Hotels.com at dotSwift 2019

Lewis Luther-Braun | Hotels.com, London

Photo provided by dotConferences

In the last week of January, two engineers from the Hotels.com iOS team went out to Paris, to partake in the 5th annual dotSwift conference. For those who don’t know what a dot conference is, let me bring you up to speed. dot-Conferences are the equivalent of TED talks but more focused on topics from the tech industry; there are 7 different flavours of dotConferences: dotSecurity, dotScale, dotAI, dotGo, dotCSS ,dotJS and our very own dotSwift conference.

It was a great day to meet with other engineers from across the industry, as well as meeting other engineers that work within the Expedia Group — namely, members of the iOS team from Traveldoo in Paris.

The day was broken into 3 sets of talks with breaks between them.
The talks ranged from the sublime, how ‘pure swift’ apps aren’t really a thing as they all rely on the Objective-C runtime and ways of embracing Objective-C (instead of trying to get rid of any mention of it as fast as possible), to the ridiculous, such as a proposal on why you should use unicode characters in your code for method and variable names.

I feel like I should give this one a bit of explanation: 
The talk was far from suggesting that you do something like this;

⠀⠀⠀⠀⠀⠀⠀⠀⠀⠀⠀⛵️⎈ ⬅

to tell your boat object that it should steer left. That notation could probably get away as a contemporary art piece but it’s definitely not useful as a standard for a naming convention. Instead it focused on scientific modelling and using the same notation that equations have, such as using Σ(sigma) for sum and λ(lambda) for wavelength as function and variable names respectively. This makes sense if you’re working with physicists who don’t want to look at long function names (no matter how descriptive they are) and also gives them an opportunity to debug the algorithm as opposed to your code.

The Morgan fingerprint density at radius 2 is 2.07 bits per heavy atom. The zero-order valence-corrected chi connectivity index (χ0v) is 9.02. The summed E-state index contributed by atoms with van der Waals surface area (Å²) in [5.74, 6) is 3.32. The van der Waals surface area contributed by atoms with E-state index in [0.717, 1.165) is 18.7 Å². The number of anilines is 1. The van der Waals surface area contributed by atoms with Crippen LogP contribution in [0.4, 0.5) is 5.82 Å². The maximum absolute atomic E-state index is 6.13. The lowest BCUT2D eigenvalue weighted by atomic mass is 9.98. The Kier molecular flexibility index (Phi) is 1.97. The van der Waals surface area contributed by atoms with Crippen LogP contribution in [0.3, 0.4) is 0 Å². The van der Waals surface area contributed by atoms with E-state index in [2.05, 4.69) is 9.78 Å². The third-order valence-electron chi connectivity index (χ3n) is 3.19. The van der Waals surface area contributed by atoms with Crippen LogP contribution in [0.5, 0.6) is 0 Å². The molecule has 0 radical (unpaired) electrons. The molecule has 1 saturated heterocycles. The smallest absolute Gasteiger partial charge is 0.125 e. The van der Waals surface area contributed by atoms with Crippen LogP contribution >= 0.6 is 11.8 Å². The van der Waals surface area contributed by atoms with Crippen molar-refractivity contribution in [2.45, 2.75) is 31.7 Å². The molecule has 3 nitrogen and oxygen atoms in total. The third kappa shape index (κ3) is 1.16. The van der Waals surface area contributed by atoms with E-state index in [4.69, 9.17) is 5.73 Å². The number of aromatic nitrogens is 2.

Photo provided by dotConferences

It was brilliant to hear ideas from some very talented individuals — we even got to hear talks from people working on open source projects at Apple, such as SwiftNIO (an asynchronous event-driven network framework)— which gave real insight into what problems they were encountering and how they went about solving it.

As well as the main talks there were a number of lightning talks given by members of the Swift community. These were super quick talks that were straight to the point, often providing points of thought or presenting useful approaches to problems or tips.

Photos of the talks are available at https://dotswift.io.
Videos are available to watch: https://www.dotconferences.com/conference/dotswift

I’d highly recommend giving them a watch — maybe you’ll find a solution to an issue that you are currently encountering or learn something new.

Why I chose the alternate path as an apprentice

Lewis Luther-Braun | Apprentice, Hotels.com in London

Let’s start off with a question, what are your immediate thoughts when I say ‘apprentice’ – and I don’t mean the TV series hosted by Lord Alan Sugar. Chances are, those thoughts aren’t hugely positive. There’s this negative stigma (not everywhere, but in the majority of places) surrounding apprenticeships. This stretches from high school atmospheres all the way up to the mindset of those leading ‘innovative’ companies. Going through the sixth form, all I ever heard were that the next steps in a successful career meant going to university because that’s the way it’s always been done. That was all that was ever spoken about. While I was ‘deciding on my future’, I never even thought about apprenticeships. My naïve thoughts led me to believe that, apprenticeships were for people who couldn’t make it to university. Those who had failed to meet the requirements of the ‘standard’ system.

That was about two years ago.

Now I’m just over halfway through the first year of my degree apprenticeship with Expedia (Hotels.com Brand). So after confessing my prior belief of this negative stigma, why did I choose an apprenticeship? Well…